Postmodern theory holds that art like this can properly be viewed only in context, accompanied by the noises and smells and movement associated with the rituals for which people designed and created the art. That's probably why a video of African music and dance plays on a continuous loop, and it's easy to find pieces that look like the ones people are using in the video. In the show's brochure, Wahlman writes that "African art is encoded with information about aesthetic preferences, history, religious values, political organization and technological skills." But she provides little information on the history or purpose of each work; small plaques bear only the name of each piece, its medium and geographic origin. Wahlman hopes that viewers will purchase the catalog (which is $25; students pay $20), but the brochure may have to do for visitors whose budget doesn't include a line for literature about African art. In fact, the best sources of information are the Belger Center's friendly and well-trained volunteer docents, who are available to answer any questions or to give personal guided tours.
Audiences should have no trouble drawing something from the work, even if it's as silly as noting that the "Helmet Mask Maconda," from Mozambique-Tanzania, is reminiscent of a Simpson's character with its round face, yellow coloring and slanted eyes. But these sorts of masks probably weren't funny for the people who faced them: During initiation ceremonies, initiates were forced to overtake and unmask the wearer. The thick neck, heavy, lowered eyelids and slightly parted lips -- revealing evenly spaced teeth sharpened to razor points -- make the mask feel like a bully.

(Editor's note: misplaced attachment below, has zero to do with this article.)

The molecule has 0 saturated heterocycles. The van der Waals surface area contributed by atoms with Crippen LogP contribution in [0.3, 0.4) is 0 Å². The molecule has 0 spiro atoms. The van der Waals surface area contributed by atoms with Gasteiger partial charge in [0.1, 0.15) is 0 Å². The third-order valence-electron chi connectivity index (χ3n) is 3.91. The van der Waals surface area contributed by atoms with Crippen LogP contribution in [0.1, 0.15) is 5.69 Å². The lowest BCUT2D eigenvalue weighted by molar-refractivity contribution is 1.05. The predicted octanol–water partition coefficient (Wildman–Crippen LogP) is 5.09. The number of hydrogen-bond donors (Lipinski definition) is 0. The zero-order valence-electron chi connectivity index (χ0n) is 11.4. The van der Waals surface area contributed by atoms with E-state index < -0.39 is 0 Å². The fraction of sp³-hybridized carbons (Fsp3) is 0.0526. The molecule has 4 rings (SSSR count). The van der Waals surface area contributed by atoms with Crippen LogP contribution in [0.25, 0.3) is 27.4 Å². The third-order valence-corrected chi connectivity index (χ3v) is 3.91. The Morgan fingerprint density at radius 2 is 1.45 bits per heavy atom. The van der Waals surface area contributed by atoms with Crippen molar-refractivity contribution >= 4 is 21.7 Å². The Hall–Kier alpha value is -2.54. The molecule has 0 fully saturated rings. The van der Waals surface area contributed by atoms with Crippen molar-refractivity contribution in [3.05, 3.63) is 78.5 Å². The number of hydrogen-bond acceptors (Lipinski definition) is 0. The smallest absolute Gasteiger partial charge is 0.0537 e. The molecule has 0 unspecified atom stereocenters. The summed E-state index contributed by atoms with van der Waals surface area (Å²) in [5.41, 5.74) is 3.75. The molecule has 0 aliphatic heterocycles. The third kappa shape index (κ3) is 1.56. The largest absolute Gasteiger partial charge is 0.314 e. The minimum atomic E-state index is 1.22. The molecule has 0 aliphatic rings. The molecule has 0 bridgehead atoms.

Another mask, from the Pende (Kasai) of the Democratic Republic of Congo, clearly deals with a violent subject matter and two opposing themes. It's reminiscent of a rabbit's face, with two long, earlike projections sticking up from the top. The mask is asymmetric -- one eye is circular, and the other is a horizontal slit. The asymmetrical features refer to the opposing forces of the living and the dead. The top of one projection has a bladelike ending; the other stick comes to a sharp point. This kind of mask is known as a circumcision mask, hence the sharp sticks at the top.
Most of the pieces in this show were created during the late 19th century or the 20th century. But as Africa's political and social realities changed, artists no longer received commissions exclusively from kings and priests. Now banks and Christian churches are among those requesting traditional works. The methods of creating traditional art have changed, too. British colonial influences led many artists to seek training in London and other parts of the world, and today African artists are using new techniques, materials and ideas.
The fabrics from Wahlman's collection are examples of more contemporary works that were created not to be used but to be sold. "Cloud," a tie-dye by an artist named Kadrath Kamara from Sierra Leone, is covered with a pattern that looks delicate and crackled, like morning frost on a window pane. Kamara creates the cloud pattern by gathering the fabric into puffs and tying it together with twine before placing it in a vat of dye; the colors blend gracefully from indigo to off-white and back again.
But the older pieces in this show have show the wear and tear of use. The African climate is not ideal for the preservation of organic materials such as wood. But insect holes, chipped and fading patinas, unraveling cloth and marred surfaces only add to their beauty. Like the traditions for which they were created, these art objects change as time passes.
The idea of itutu, however, will never go out of style.